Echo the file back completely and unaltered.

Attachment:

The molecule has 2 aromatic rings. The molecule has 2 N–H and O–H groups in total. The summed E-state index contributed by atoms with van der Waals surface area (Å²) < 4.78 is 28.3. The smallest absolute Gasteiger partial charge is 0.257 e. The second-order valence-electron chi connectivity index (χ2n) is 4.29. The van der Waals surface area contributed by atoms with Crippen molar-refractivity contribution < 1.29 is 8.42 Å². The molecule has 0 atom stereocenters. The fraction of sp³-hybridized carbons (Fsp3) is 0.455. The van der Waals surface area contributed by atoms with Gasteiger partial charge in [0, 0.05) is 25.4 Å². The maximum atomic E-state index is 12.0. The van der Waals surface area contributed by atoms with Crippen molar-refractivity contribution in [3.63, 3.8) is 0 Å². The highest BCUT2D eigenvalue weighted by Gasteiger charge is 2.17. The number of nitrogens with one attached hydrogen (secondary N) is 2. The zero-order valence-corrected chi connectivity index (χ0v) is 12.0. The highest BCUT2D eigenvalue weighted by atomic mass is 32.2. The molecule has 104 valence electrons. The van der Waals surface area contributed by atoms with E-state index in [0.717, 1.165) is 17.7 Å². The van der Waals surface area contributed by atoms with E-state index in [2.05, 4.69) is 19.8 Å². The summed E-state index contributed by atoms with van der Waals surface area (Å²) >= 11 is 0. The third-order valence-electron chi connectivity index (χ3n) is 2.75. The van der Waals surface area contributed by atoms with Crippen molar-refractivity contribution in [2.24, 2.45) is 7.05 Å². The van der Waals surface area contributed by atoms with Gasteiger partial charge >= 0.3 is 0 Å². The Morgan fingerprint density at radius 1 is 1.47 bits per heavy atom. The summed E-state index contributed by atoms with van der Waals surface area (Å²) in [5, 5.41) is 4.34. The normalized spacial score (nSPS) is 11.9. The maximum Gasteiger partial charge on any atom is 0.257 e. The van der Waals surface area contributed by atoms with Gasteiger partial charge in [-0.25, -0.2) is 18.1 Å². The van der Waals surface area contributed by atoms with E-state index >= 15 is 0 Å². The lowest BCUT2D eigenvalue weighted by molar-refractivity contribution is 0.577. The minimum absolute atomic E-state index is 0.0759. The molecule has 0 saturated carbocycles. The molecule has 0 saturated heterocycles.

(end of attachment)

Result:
The molecule has 2 aromatic rings. The molecule has 2 N–H and O–H groups in total. The summed E-state index contributed by atoms with van der Waals surface area (Å²) < 4.78 is 28.3. The smallest absolute Gasteiger partial charge is 0.257 e. The second-order valence-electron chi connectivity index (χ2n) is 4.29. The van der Waals surface area contributed by atoms with Crippen molar-refractivity contribution < 1.29 is 8.42 Å². The molecule has 0 atom stereocenters. The fraction of sp³-hybridized carbons (Fsp3) is 0.455. The van der Waals surface area contributed by atoms with Gasteiger partial charge in [0, 0.05) is 25.4 Å². The maximum atomic E-state index is 12.0. The van der Waals surface area contributed by atoms with Crippen molar-refractivity contribution in [3.63, 3.8) is 0 Å². The highest BCUT2D eigenvalue weighted by Gasteiger charge is 2.17. The number of nitrogens with one attached hydrogen (secondary N) is 2. The zero-order valence-corrected chi connectivity index (χ0v) is 12.0. The highest BCUT2D eigenvalue weighted by atomic mass is 32.2. The molecule has 104 valence electrons. The van der Waals surface area contributed by atoms with E-state index in [0.717, 1.165) is 17.7 Å². The van der Waals surface area contributed by atoms with E-state index in [2.05, 4.69) is 19.8 Å². The summed E-state index contributed by atoms with van der Waals surface area (Å²) >= 11 is 0. The third-order valence-electron chi connectivity index (χ3n) is 2.75. The van der Waals surface area contributed by atoms with Crippen molar-refractivity contribution in [2.24, 2.45) is 7.05 Å². The van der Waals surface area contributed by atoms with Gasteiger partial charge >= 0.3 is 0 Å². The Morgan fingerprint density at radius 1 is 1.47 bits per heavy atom. The summed E-state index contributed by atoms with van der Waals surface area (Å²) in [5, 5.41) is 4.34. The normalized spacial score (nSPS) is 11.9. The maximum Gasteiger partial charge on any atom is 0.257 e. The van der Waals surface area contributed by atoms with Gasteiger partial charge in [-0.25, -0.2) is 18.1 Å². The van der Waals surface area contributed by atoms with E-state index >= 15 is 0 Å². The lowest BCUT2D eigenvalue weighted by molar-refractivity contribution is 0.577. The minimum absolute atomic E-state index is 0.0759. The molecule has 0 saturated carbocycles. The molecule has 0 saturated heterocycles.